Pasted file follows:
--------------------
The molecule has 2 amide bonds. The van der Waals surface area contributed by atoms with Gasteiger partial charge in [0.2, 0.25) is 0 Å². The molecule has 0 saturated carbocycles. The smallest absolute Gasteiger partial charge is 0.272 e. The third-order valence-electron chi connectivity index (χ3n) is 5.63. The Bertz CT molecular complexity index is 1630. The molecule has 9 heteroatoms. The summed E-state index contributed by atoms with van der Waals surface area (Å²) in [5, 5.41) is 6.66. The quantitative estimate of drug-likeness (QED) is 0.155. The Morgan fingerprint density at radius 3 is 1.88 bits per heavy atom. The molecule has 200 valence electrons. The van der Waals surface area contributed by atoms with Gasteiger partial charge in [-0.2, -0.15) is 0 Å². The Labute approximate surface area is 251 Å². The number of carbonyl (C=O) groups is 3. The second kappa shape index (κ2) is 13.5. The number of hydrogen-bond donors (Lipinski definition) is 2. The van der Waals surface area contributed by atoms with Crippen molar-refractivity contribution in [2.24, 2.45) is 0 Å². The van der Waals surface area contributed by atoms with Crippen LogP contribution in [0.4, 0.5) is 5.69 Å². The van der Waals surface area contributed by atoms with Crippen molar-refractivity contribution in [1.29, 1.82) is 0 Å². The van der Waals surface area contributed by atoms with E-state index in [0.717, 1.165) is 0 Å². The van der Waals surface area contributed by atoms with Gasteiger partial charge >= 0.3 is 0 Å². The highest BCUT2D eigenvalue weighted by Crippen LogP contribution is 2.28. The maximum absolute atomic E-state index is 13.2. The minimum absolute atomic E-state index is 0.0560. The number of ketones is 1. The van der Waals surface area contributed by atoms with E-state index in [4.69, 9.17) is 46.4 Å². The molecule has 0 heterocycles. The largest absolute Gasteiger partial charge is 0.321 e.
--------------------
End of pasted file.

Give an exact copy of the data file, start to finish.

The molecule has 2 amide bonds. The van der Waals surface area contributed by atoms with Gasteiger partial charge in [0.2, 0.25) is 0 Å². The molecule has 0 saturated carbocycles. The smallest absolute Gasteiger partial charge is 0.272 e. The third-order valence-electron chi connectivity index (χ3n) is 5.63. The Bertz CT molecular complexity index is 1630. The molecule has 9 heteroatoms. The summed E-state index contributed by atoms with van der Waals surface area (Å²) in [5, 5.41) is 6.66. The quantitative estimate of drug-likeness (QED) is 0.155. The Morgan fingerprint density at radius 3 is 1.88 bits per heavy atom. The molecule has 200 valence electrons. The van der Waals surface area contributed by atoms with Gasteiger partial charge in [-0.2, -0.15) is 0 Å². The Labute approximate surface area is 251 Å². The number of carbonyl (C=O) groups is 3. The second kappa shape index (κ2) is 13.5. The number of hydrogen-bond donors (Lipinski definition) is 2. The van der Waals surface area contributed by atoms with Crippen molar-refractivity contribution in [2.24, 2.45) is 0 Å². The van der Waals surface area contributed by atoms with Crippen LogP contribution in [0.4, 0.5) is 5.69 Å². The van der Waals surface area contributed by atoms with Crippen molar-refractivity contribution in [1.29, 1.82) is 0 Å². The van der Waals surface area contributed by atoms with E-state index in [0.717, 1.165) is 0 Å². The van der Waals surface area contributed by atoms with Gasteiger partial charge >= 0.3 is 0 Å². The highest BCUT2D eigenvalue weighted by Crippen LogP contribution is 2.28. The maximum absolute atomic E-state index is 13.2. The minimum absolute atomic E-state index is 0.0560. The number of ketones is 1. The van der Waals surface area contributed by atoms with E-state index in [4.69, 9.17) is 46.4 Å². The molecule has 0 heterocycles. The largest absolute Gasteiger partial charge is 0.321 e.